Occupations within the skills crafts sector, the metal and electrical industries, and the STEM disciplines (science, technology, mathematics) are particularly affected. Moreover, several healthcare and geriatric nursing professions are faced with a long-standing skills shortage of nation-wide dimensions.
In many places, it has become common to encounter difficulties filling vacancies, as is shown in an interactive map by KOFA, the centre of excellence for securing skilled labour ( [in German]). Whereas in 2011, 43% of vacancies had been advertised in occupations with skills shortages, this number had risen to 79% by 2018 (KOFA study 2/2019: Securing the supply of skilled labour in Germany – harnessing untapped potential). The deteriorating situation of the labour market is in part due to demographic change and an ageing workforce: while post-war baby boomers are reaching retirement age, far fewer young people are entering the labour market to replace them. Since young people are not only less numerous today, but also tend to have better school-leaving qualifications and are more likely to take up studies, it is becoming increasingly difficult to find suitable new employees in those occupations requiring a vocational qualification. According to the Federal Institute for Vocational Education and Training, young people’s demand for dual vocational training places reached a new low in 2019.
A particularly great need for vocational training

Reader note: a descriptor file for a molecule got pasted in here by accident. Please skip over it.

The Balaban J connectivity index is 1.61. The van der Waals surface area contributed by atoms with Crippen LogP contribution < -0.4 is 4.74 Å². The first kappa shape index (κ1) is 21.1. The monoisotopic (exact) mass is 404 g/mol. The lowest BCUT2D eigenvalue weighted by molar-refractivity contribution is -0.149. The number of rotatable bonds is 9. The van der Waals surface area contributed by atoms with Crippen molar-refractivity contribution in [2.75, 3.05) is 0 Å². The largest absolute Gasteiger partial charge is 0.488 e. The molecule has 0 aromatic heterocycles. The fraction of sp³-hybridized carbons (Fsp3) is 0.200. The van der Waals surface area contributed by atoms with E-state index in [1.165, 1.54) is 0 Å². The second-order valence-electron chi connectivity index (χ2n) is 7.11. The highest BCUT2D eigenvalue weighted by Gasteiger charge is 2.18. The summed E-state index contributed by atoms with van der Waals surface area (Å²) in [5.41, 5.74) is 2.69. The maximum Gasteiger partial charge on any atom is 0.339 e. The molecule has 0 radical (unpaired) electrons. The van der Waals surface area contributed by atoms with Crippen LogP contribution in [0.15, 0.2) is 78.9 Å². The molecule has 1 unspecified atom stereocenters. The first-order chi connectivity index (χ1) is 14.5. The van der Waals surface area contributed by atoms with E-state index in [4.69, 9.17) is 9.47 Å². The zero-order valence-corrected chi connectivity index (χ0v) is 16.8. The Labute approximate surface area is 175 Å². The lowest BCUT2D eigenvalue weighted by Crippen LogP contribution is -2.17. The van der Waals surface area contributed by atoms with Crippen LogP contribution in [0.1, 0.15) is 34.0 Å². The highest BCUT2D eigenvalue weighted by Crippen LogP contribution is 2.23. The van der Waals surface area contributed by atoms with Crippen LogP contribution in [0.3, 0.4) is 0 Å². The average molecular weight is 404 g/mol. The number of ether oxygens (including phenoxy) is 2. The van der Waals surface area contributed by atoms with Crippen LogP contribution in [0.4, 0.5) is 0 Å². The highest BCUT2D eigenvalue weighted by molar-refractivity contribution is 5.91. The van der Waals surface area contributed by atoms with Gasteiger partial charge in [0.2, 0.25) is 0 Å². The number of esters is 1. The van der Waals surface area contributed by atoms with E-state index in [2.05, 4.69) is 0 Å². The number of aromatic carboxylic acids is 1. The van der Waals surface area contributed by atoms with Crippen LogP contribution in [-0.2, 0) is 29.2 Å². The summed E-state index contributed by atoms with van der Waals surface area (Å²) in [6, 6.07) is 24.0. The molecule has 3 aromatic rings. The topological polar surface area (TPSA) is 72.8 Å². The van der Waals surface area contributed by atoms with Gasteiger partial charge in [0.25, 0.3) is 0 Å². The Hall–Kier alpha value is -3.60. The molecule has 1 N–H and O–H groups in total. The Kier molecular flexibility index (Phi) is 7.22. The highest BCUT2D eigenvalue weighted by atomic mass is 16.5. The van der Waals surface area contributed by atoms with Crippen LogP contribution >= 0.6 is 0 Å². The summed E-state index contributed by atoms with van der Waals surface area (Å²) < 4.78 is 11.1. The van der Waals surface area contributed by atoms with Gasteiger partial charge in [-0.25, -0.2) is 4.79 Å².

The biggest shortage is that of skilled workers with a vocational qualification. But in some occupations there is also a growing lack of specialists with a master craftsman’s certificate or Bachelor’s degree. The healthcare sector – and particularly nursing and care services for the sick and the elderly – is severely affected by the skills shortage. As the population ages, demand for carers will keep growing. And there is also a shortage of people with the right technical and craft-based skills. At a higher level, there is a lack of doctors, engineers and information scientists – key occupations which will help shape Germany’s economic future.
The occupations particularly affected by skills shortages include:
- Graduate occupations in the field of medicine, mechanical and automotive engineering, electrical engineering, IT and software development/programming.
- Crafts trades: electricians/electrical installers, lathe-operators, plastics process workers, pipe fitters, welders, mechanical technicians.
- Care services: healthcare and care for the elderly.
So Germany’s dual vocational training system needs to be bolstered. This task involves the whole of society. For this reason, the Federal Government, the Federal Employment Agency, commerce, the trade unions and the Länder formed the Alliance for Initial and Further Training at the end of 2014, and renewed it in August 2019. Together, the partners in the Alliance want to enable and to convince more young people to train for one of the more than 300 professions for which vocational training is available.
The south is suffering from the skills shortage – and the situation is getting worse in the east
The skills shortage varies not only from one occupation to another, but also in regional terms. The southern German Länder, with their strong economies, are particularly affected. In Bavaria and Baden-Württemberg, occupations with skills shortages account for an 86 and 88% share of advertised vacancies respectively – as is illustrated in KOFA’s Länder profiles. In Thuringia, Lower Saxony and Rhineland-Palatinate, more than one in eight vacancies are advertised in occupations with a skills shortage.
KOFA’s interactive map shows that the shortages are not nation-wide, and that certain areas are particularly hard hit.